EU expansion?

EU expansion?

It has become obvious in recent years that the lack of progress in the Nagorno-Karabakh conflict makes Armenia a hostage of its own policy, plunging it ever deeper into the crisis and isolation in the region. It was stated several times that a fair and peaceful solution to the Nagorno-Karabakh conflict will open new prospects for a number of regional economic projects, which Yerevan will be able to join. However, right now even Russia and Kazakhstan - Armenia's partners in the CSTO and the EEU - build economic and strategic relations with Azerbaijan, bypassing Armenia. Vestnik Kavkaza presents an article of British Publication Daily Express on what steps can Yerevan take to resolve this situation.

Arnemia and Brussels leaders are set to put pen to paper on a partnership deal between the war-ridden country and the European Union. The Comprehensive and Enhanced Partnership Agreement was finalised in time for president Serzh Sargsyan’s visit to Brussels earlier this week. European Council president Donald Tusk after Monday’s talks said it will “broaden the scope of our relations”. In an interview with Euronews, president Sargsyan said: “Because of the will of both sides, this agreement isn’t so much different from the previous one. They are no much different in political part, we have to make sure there are no contradictions with our commitments to the Eurasian Economic Agreement, which we are a member of.”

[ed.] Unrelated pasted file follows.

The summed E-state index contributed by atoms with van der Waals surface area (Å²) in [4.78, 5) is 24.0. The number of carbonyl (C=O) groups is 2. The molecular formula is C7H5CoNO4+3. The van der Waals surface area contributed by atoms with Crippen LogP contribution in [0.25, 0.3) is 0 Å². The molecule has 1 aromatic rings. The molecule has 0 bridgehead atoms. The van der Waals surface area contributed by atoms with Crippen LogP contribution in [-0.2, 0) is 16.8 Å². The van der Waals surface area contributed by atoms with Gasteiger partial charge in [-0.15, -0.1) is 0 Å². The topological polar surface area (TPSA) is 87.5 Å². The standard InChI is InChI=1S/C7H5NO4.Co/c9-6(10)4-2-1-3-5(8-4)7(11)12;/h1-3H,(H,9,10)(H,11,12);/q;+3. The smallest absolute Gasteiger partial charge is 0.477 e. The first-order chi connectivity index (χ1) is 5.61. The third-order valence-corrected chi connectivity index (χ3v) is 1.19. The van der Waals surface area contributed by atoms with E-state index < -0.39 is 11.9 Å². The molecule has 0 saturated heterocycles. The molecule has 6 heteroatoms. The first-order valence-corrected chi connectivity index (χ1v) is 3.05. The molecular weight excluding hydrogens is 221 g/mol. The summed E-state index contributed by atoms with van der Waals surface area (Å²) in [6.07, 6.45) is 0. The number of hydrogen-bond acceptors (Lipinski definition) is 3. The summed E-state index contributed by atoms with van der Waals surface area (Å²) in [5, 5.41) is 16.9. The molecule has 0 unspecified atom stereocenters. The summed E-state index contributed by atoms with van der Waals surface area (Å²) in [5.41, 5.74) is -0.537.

Armenia has close ties with Russia, with Moscow supplying energy to the nation as well as maintaining a constant military presence there. President Putin’s troops have conducted several military exercises there amid heightened tension with the West. However, president Sargsyan has stressed Armenia’s closer integration with the EU will bring Europe closer to Russia’s Eurasian Economic Union. He said: “At the very beginning of the negotiations, our understanding was that we can have both – the association agreement with the EU and close integration with the Eurasian Economic Union.”

In a show of defiance to Moscow, president Sargsyan added: “Russians never told us we could never sign such an agreement, they told us, ‘You can, but you’ll have to pay for energy at world market price.’” The Armenian leader has used the potential deal, which could be signed as early as May, as a springboard to bring Nato and Russia together. “I’ve met with the Nato secretary general. I invited him to Armenia for us to celebrate our work of the past 25 years,” he added. “We don’t see any contradiction between this partnership and our alliance with Russia within the framework of the CSTO.”

On a lighter note, president Sargsyan was happy to crack a joke by suggesting Manchester United star Henrikh Mkhitaryan has already been a “good export” to Europe from Armenia.  “We have many famous people like Henrikh Mkhitaryan or chess player Levon Aronian, we have Olympic champions,” he said. “I think we can be useful for the European Union with the exports of our wonderful agricultural products, IT is also very rapidly developing in Armenia, however, first of all, we can be a reliable and predictable neighbour for the EU.”

British Foreign Office advises against travel to areas affected by the Armenia-Azerbaijan conflict, which have causes fierce clashes between the two nations. On the night of February 24, the Armenian army attempted to infiltrate through Azerbaijani positions along the line of contact and seize favourable positions on the frontline. However, the attack failed after Azerbaijani forces pushed back in a heavy battle. The neighbouring country’s defence ministry has claimed Armenia’s armed forces have violated ceasefire terms 265 times on March 3.


Vestnik Kavkaza

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